SWNCC 46 Series: Telegram
The Joint Chiefs of Staff to the Commanding General, United States Forces, European Theater ( McNarney )
WARX 90606. To McNarney for action, Clark for information from the Joint Chiefs of Staff. The following, received from the State, War and Navy Departments, is transmitted in reply to your S–2114 and S–2716 dated 19 and 27 April 1946, respectively:
“Since the political system in force in the Soviet Union is basically different from that applying in the United States, and the questions of what rights a Soviet citizen has are matters which concern the Soviet Government solely, the question does not arise in interpreting the directive regarding repatriation of Soviet citizens whether an individual should be considered as having lost his Soviet citizenship because he was deprived of certain rights which under American law would cause him to lose his American citizenship. American rules of citizenship do not apply to Soviet citizens and it is not a proper function of American officials to attempt to determine whether Soviet citizenship has been lost in individual cases through denial of civil rights. Question of citizenship of Kulaks, White Russians who opposed the 1917 revolution but continued to reside in the Soviet Union, and dissenters (categories A, B and C in telegram S–2716 April 27) who are otherwise subject to forcible repatriation under the terms of the basic directive is one for determination of Soviet authorities only.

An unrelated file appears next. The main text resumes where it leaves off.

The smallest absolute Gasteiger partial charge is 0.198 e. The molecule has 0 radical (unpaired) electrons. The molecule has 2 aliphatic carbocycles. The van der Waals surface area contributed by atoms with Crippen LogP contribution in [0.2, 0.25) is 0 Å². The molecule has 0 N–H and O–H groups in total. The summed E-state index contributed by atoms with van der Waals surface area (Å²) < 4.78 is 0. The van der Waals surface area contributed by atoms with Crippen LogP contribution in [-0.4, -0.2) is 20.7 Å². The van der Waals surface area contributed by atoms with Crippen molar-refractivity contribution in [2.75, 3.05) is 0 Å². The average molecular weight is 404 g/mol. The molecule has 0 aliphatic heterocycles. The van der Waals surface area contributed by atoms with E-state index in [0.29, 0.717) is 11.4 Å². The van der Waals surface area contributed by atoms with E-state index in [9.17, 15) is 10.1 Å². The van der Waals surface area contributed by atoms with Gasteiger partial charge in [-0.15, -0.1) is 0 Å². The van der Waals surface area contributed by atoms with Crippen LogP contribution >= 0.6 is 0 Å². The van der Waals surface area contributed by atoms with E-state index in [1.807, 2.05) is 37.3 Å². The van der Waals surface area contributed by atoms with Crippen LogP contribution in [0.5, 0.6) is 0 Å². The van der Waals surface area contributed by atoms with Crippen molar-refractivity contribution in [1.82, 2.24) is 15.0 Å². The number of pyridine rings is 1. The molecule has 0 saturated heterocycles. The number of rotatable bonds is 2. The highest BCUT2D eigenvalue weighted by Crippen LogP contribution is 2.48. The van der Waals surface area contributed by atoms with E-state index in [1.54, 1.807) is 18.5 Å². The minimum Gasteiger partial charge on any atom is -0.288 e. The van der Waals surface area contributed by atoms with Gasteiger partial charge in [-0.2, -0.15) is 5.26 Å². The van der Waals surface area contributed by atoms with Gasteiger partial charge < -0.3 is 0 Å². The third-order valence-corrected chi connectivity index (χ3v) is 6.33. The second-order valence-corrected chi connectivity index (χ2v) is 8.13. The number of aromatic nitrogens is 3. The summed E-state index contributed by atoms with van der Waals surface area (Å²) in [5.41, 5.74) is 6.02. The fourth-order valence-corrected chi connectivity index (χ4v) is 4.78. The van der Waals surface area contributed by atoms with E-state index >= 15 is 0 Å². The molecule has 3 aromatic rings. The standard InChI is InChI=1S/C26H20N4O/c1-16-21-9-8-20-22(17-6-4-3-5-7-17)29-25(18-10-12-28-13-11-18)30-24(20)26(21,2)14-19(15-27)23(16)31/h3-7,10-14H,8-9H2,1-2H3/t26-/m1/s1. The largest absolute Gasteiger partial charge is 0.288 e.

The only criteria to be applied in interpreting the directive are the following:
- That the individual was a Soviet citizen under Soviet interpretation of Soviet law and was domiciled in the USSR on 1 September 1939;
- That in cases of doubt the Soviet authorities declare that they continue to consider such person to be a Soviet citizen today, and specifically request his repatriation.”